A Brief History of the Garden District


Once upon a time, New Orleans was inhabited by people of French and Spanish descent, as well as a large population of free people of color. The French and Spanish weren't happy to see each other, but eventually started to get along, and became referred to as "Creoles." At that time, the French Quarter and a few other neighborhoods were the only settled parts of the city. But, as often happens, cities grow. After the Louisiana Purchase, Americans started moving to New Orleans. However, the wealthy Americans did not want to live with or near the original inhabitants of the city, and the Creoles did not want to live near the "rough" Americans, and so the Garden District was created in the early 1800's. (For comparison, NOLA was founded by the French in 1718 and was ceded to the Spanish in 1763 before being retaken by the French in 1801. The Louisiana Purchase happened in 1803.)

You'll notice that the architecture in the Garden District is very plantation, antebellum, American. Whereas the architecture in the French Quarter is very French and very Spanish. This reflects the influence of the early inhabitants of each neighborhood. Canal Street separates the French Quarter from the newer, American side of town. There is a large median in the middle of Canal Street (where the canal was "supposed" to go but didn't), and the median became known as "neutral ground" between the two sides. Even today, natives still call a median "neutral ground."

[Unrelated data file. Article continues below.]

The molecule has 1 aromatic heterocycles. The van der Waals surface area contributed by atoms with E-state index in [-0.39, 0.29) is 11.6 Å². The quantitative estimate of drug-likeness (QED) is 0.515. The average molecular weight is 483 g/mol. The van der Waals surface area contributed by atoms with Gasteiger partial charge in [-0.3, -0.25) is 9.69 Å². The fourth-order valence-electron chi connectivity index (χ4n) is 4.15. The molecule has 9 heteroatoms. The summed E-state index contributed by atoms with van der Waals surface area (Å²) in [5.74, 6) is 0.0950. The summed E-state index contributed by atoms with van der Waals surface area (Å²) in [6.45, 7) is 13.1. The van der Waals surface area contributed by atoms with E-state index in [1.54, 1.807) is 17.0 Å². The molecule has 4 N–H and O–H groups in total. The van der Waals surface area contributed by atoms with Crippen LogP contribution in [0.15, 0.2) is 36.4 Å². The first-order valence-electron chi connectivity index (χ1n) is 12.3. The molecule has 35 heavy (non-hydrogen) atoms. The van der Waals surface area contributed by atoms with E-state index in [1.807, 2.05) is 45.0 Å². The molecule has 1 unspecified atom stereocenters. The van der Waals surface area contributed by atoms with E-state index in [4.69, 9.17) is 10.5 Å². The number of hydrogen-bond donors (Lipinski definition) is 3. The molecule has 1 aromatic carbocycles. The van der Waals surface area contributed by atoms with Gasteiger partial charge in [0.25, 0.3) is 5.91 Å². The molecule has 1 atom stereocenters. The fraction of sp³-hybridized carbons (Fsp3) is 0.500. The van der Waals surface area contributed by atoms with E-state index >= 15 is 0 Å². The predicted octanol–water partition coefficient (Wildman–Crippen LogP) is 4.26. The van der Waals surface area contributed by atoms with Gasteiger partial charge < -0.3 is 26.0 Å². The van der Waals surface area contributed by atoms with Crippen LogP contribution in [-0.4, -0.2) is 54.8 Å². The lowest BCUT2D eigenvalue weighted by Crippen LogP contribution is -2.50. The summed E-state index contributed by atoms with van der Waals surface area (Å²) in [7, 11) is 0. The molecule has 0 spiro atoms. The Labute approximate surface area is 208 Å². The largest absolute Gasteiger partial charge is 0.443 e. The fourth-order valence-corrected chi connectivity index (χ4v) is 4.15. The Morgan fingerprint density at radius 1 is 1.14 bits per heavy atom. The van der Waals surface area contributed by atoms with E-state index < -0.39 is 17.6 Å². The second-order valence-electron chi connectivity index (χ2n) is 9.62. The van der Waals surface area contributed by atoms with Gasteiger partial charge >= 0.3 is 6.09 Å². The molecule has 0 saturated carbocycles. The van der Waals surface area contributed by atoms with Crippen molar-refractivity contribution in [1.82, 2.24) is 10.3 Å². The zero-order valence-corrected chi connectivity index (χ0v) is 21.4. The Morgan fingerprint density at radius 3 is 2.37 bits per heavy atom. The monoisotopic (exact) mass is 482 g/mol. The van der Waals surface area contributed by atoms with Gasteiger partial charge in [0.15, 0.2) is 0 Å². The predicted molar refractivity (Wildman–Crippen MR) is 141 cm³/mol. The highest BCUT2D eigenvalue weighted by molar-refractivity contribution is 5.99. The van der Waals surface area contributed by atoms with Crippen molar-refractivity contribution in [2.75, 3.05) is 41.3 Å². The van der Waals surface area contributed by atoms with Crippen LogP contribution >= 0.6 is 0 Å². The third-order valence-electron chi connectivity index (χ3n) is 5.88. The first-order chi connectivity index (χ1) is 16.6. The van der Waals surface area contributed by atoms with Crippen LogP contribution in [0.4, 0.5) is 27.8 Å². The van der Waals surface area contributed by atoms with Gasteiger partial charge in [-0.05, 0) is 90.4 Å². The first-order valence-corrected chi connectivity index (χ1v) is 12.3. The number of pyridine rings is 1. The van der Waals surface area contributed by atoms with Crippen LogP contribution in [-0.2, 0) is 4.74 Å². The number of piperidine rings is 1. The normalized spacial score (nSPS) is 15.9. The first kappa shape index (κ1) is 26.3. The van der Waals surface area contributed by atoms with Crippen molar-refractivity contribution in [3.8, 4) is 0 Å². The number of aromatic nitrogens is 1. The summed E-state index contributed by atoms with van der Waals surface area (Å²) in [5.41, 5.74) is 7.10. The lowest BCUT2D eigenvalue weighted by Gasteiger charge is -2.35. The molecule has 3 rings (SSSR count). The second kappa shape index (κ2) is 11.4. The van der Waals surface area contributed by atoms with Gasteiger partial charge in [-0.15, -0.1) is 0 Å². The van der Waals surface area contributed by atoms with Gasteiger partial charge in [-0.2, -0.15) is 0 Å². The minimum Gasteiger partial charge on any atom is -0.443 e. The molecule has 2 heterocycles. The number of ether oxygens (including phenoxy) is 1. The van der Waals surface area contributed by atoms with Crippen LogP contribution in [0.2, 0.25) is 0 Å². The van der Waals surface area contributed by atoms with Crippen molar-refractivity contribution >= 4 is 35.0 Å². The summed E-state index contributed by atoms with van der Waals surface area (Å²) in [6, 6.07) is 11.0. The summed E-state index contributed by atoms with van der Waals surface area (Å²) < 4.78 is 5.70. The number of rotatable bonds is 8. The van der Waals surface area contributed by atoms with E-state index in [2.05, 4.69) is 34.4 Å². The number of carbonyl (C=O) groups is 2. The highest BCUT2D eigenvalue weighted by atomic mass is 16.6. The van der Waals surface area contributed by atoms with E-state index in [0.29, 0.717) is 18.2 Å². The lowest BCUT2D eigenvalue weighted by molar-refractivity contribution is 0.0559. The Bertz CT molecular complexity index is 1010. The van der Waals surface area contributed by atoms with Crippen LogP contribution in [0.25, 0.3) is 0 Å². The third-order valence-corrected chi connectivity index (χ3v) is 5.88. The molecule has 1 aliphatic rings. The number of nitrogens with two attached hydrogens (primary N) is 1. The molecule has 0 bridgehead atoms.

There were strict zoning rules in the Garden District, and each block could only contain up to four homes. Each property was on a "corner lot." Each home was landscaped with a large garden, hence the name "Garden District." Even today, most blocks still only have four homes; however, other blocks may have as many as 8 homes as property was divided and sold off.

The Garden District, as well as the French Quarter, are on fairly high ground, and saw very little flood damage from Hurricane Katrina.


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